As such before we start talking about what is in the Constitution, the division of power in our system should be clear: division between federal and state (50 of them!) governments, division between Congress and president, division between House and Senate, and a great deal of power in the hands of the courts. This is where we see the heart of the notion of limited government. Our government can seldom act quickly, to say the least. This is clearly a bit more complicated than, to get back to my previous example, several couples deciding where to go to dinner.
We have to understand this basic institutional environment before we start talking about limitations from the Constitution itself. We have to understand and acknowledge that what we have here is a arena constructed within which to contend over the meaning of the documents. When the Constitution limits Congress to only dealing with interstate commerce, it does not define what that means. So, on the one hand, this is a clear limitation on government, but we really are not told what that limitation means. Yes, we can try to discern what was in the mind of the Framers (ultimately a tricky, if not impossible, task) or we can acknowledge that the meaning of the phrase is one that has to be worked out within and between the House and Senate, and then between the Congress and the President, and then between the collective decisions of the Congress and the President (i.e., law passed then signed) and the courts (up and until, possibly, the Supreme Court).
As such, to answer Doug’s question from his post (as well as the WSJ‘s): “What Can’t The Government Mandate?” the answer is: the government cannot mandate something that cannot make it through the above gauntlet. Practical politics as filtered through our political institutions is, ultimately, what determines what the government can, and cannot, mandate. As such, we do not yet know, for certain, if the federal government can mandate the purchase of health insurance, as the gauntlet has not yet been completed. The likelihood that, to get back to the WSJ column, Congress will be mandating health club memberships or coffee for employees, is rather slim; indeed, it is nonexistent.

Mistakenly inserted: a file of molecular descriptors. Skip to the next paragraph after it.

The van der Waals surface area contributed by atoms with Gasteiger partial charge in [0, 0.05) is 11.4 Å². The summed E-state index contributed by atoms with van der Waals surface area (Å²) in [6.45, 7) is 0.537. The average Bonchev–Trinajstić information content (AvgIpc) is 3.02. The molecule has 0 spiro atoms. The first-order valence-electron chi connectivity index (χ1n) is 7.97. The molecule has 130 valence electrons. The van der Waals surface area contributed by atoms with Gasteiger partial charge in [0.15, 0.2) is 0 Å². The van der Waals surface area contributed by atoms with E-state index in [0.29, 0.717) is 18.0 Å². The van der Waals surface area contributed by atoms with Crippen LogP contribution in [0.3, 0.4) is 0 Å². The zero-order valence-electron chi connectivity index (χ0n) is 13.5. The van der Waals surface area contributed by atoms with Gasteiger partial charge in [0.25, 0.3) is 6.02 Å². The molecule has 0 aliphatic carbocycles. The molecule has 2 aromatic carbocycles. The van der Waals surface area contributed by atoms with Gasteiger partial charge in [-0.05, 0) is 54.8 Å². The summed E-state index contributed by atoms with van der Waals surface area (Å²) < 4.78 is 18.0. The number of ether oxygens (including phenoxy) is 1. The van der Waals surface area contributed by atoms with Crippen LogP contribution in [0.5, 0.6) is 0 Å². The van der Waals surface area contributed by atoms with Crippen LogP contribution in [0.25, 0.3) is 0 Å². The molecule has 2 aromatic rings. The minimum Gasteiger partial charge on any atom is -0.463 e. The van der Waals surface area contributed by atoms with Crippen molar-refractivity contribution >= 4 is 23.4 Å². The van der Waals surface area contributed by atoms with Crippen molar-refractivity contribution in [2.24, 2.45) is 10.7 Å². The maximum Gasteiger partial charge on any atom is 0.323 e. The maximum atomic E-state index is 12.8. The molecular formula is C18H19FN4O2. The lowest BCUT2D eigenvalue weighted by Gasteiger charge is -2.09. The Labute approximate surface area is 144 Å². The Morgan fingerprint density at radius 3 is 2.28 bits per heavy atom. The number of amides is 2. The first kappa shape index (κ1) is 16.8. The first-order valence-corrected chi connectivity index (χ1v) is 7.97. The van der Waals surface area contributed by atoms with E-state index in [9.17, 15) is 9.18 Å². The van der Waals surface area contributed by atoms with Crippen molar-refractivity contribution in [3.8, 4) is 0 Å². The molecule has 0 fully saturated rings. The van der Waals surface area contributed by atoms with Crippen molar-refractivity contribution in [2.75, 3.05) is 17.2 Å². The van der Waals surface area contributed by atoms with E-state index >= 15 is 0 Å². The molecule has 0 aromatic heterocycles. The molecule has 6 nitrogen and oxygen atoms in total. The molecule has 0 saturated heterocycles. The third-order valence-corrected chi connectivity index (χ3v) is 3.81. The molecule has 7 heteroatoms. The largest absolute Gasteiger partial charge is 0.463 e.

Indeed, let’s consider the obvious illustration that proves point: the PPACA and the individual mandate. To pass the legislation it took decades of interest and politics to come to a very specific political circumstance (i.e., unified government combined with a large Democratic majority in the House and 60 votes in the Senate—which was almost derailed by the death of Ted Kennedy) and still the fate of the law is in the hands of the Supreme Court. Regardless of outcomes, our system of constraints and its interaction with practical politics should be clear.
Back to the theoretical discussion: yes, the constitution constrains and limits the US government, but it does so far more by the nature of the institutional design than it does by the words on the page. Consider, as I noted in the comments of Doug’s post, the clear admonition in the First Amendment: “Congress shall make no law…abridging freedom of speech.” If that statement, on paper, was all that was needed to limit government, then one would, in fact, be allowed to yell “fire” in a crowded theater and to claim in commercials that drinking Sprite cured AIDS. And yet, as a result of court decisions and legislation, there are things that we cannot say. That doesn’t mean government isn’t limited, it just means that the nature of that limitation is ultimately about practical politics in the context of various institutions, rather than simply what any one of us wants the constitution to mean. At a minimum, I find the simple assertion that we have a “limited government” to be problematic not because it is false, but because it is an incomplete formulation at best and ignores the fact that one cannot actually just appeal to the constitution to end the discussion. Indeed, the appeal to the constitution is what starts the debate, rather than ending it.
*Yes, there is a second chamber: the House of Lords. However, in terms of daily governance, the House of Commons is all that matters. When it comes to basic legislation, the House of Lords has only delaying powers, and those are deployed infrequently. As such, the party that controls the Commons controls lawmaking in the UK.
**At the moment there is actually a coalitional government made up of the Conservatives and the Liberal Democrats. This is one of those “exceptions that proves the rule” cases, insofar as this is a rare situation.
***There has been some devolution in the last couple of decades, however.